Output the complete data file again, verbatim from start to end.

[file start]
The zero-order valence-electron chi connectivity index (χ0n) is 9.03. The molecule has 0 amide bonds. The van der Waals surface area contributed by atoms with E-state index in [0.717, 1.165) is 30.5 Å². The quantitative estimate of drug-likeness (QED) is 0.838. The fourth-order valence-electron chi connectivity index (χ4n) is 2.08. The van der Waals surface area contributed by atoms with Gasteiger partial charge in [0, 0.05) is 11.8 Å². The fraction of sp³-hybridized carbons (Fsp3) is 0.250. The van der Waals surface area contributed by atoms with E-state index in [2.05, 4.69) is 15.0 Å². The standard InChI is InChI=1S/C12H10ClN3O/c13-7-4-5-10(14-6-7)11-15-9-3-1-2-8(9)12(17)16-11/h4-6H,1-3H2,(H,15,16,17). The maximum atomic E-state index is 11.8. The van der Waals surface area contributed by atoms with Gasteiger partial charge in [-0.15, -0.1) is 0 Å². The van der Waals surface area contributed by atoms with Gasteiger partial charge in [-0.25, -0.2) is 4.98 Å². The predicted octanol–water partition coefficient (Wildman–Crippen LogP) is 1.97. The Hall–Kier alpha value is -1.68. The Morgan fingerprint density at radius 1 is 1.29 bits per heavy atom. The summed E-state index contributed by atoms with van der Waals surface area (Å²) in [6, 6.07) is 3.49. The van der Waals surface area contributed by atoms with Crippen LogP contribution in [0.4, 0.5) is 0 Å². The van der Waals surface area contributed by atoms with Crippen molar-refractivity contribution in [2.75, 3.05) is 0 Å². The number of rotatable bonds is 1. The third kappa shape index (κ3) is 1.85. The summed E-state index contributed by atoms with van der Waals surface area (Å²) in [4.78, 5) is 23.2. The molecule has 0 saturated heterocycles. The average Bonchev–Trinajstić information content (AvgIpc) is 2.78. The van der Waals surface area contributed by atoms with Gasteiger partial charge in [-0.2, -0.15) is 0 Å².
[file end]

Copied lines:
The zero-order valence-electron chi connectivity index (χ0n) is 9.03. The molecule has 0 amide bonds. The van der Waals surface area contributed by atoms with E-state index in [0.717, 1.165) is 30.5 Å². The quantitative estimate of drug-likeness (QED) is 0.838. The fourth-order valence-electron chi connectivity index (χ4n) is 2.08. The van der Waals surface area contributed by atoms with Gasteiger partial charge in [0, 0.05) is 11.8 Å². The fraction of sp³-hybridized carbons (Fsp3) is 0.250. The van der Waals surface area contributed by atoms with E-state index in [2.05, 4.69) is 15.0 Å². The standard InChI is InChI=1S/C12H10ClN3O/c13-7-4-5-10(14-6-7)11-15-9-3-1-2-8(9)12(17)16-11/h4-6H,1-3H2,(H,15,16,17). The maximum atomic E-state index is 11.8. The van der Waals surface area contributed by atoms with Gasteiger partial charge in [-0.15, -0.1) is 0 Å². The van der Waals surface area contributed by atoms with Gasteiger partial charge in [-0.25, -0.2) is 4.98 Å². The predicted octanol–water partition coefficient (Wildman–Crippen LogP) is 1.97. The Hall–Kier alpha value is -1.68. The Morgan fingerprint density at radius 1 is 1.29 bits per heavy atom. The summed E-state index contributed by atoms with van der Waals surface area (Å²) in [6, 6.07) is 3.49. The van der Waals surface area contributed by atoms with Crippen LogP contribution in [0.4, 0.5) is 0 Å². The van der Waals surface area contributed by atoms with Crippen molar-refractivity contribution in [2.75, 3.05) is 0 Å². The number of rotatable bonds is 1. The third kappa shape index (κ3) is 1.85. The summed E-state index contributed by atoms with van der Waals surface area (Å²) in [4.78, 5) is 23.2. The molecule has 0 saturated heterocycles. The average Bonchev–Trinajstić information content (AvgIpc) is 2.78. The van der Waals surface area contributed by atoms with Gasteiger partial charge in [-0.2, -0.15) is 0 Å².